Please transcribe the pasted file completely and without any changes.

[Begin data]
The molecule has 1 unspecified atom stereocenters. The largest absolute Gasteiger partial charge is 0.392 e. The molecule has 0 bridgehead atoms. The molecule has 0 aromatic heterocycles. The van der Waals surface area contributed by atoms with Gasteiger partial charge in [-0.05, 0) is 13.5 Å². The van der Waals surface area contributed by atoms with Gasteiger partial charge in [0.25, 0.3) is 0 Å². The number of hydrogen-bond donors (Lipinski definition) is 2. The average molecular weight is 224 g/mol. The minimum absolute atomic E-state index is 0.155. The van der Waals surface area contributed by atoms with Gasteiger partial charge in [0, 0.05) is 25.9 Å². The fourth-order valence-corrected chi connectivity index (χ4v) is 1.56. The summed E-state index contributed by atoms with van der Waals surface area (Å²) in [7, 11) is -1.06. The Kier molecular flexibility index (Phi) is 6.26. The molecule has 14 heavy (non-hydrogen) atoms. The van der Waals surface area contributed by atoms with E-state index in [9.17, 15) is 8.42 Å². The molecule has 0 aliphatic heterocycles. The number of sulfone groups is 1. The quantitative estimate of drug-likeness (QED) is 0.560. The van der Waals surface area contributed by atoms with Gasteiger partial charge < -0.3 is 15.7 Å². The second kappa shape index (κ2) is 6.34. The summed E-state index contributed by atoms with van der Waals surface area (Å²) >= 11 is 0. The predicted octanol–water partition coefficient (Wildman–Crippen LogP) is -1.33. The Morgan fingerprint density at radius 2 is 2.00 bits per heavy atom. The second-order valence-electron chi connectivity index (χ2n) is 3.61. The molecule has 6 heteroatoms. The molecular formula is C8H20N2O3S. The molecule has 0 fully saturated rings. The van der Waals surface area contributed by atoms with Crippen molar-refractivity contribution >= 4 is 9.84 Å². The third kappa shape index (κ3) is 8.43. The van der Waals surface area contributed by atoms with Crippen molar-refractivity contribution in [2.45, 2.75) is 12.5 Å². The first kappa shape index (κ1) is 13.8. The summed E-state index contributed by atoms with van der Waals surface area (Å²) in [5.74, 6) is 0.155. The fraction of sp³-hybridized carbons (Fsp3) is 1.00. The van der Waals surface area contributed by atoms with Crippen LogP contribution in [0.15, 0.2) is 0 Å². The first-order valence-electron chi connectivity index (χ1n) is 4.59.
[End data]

The molecule has 1 unspecified atom stereocenters. The largest absolute Gasteiger partial charge is 0.392 e. The molecule has 0 bridgehead atoms. The molecule has 0 aromatic heterocycles. The van der Waals surface area contributed by atoms with Gasteiger partial charge in [-0.05, 0) is 13.5 Å². The van der Waals surface area contributed by atoms with Gasteiger partial charge in [0.25, 0.3) is 0 Å². The number of hydrogen-bond donors (Lipinski definition) is 2. The average molecular weight is 224 g/mol. The minimum absolute atomic E-state index is 0.155. The van der Waals surface area contributed by atoms with Gasteiger partial charge in [0, 0.05) is 25.9 Å². The fourth-order valence-corrected chi connectivity index (χ4v) is 1.56. The summed E-state index contributed by atoms with van der Waals surface area (Å²) in [7, 11) is -1.06. The Kier molecular flexibility index (Phi) is 6.26. The molecule has 14 heavy (non-hydrogen) atoms. The van der Waals surface area contributed by atoms with E-state index in [9.17, 15) is 8.42 Å². The molecule has 0 aliphatic heterocycles. The number of sulfone groups is 1. The quantitative estimate of drug-likeness (QED) is 0.560. The van der Waals surface area contributed by atoms with Gasteiger partial charge < -0.3 is 15.7 Å². The second kappa shape index (κ2) is 6.34. The summed E-state index contributed by atoms with van der Waals surface area (Å²) >= 11 is 0. The predicted octanol–water partition coefficient (Wildman–Crippen LogP) is -1.33. The Morgan fingerprint density at radius 2 is 2.00 bits per heavy atom. The second-order valence-electron chi connectivity index (χ2n) is 3.61. The molecule has 6 heteroatoms. The molecular formula is C8H20N2O3S. The molecule has 0 fully saturated rings. The van der Waals surface area contributed by atoms with Crippen molar-refractivity contribution >= 4 is 9.84 Å². The third kappa shape index (κ3) is 8.43. The van der Waals surface area contributed by atoms with Crippen molar-refractivity contribution in [2.45, 2.75) is 12.5 Å². The first kappa shape index (κ1) is 13.8. The summed E-state index contributed by atoms with van der Waals surface area (Å²) in [5.74, 6) is 0.155. The fraction of sp³-hybridized carbons (Fsp3) is 1.00. The van der Waals surface area contributed by atoms with Crippen LogP contribution in [0.15, 0.2) is 0 Å². The first-order valence-electron chi connectivity index (χ1n) is 4.59.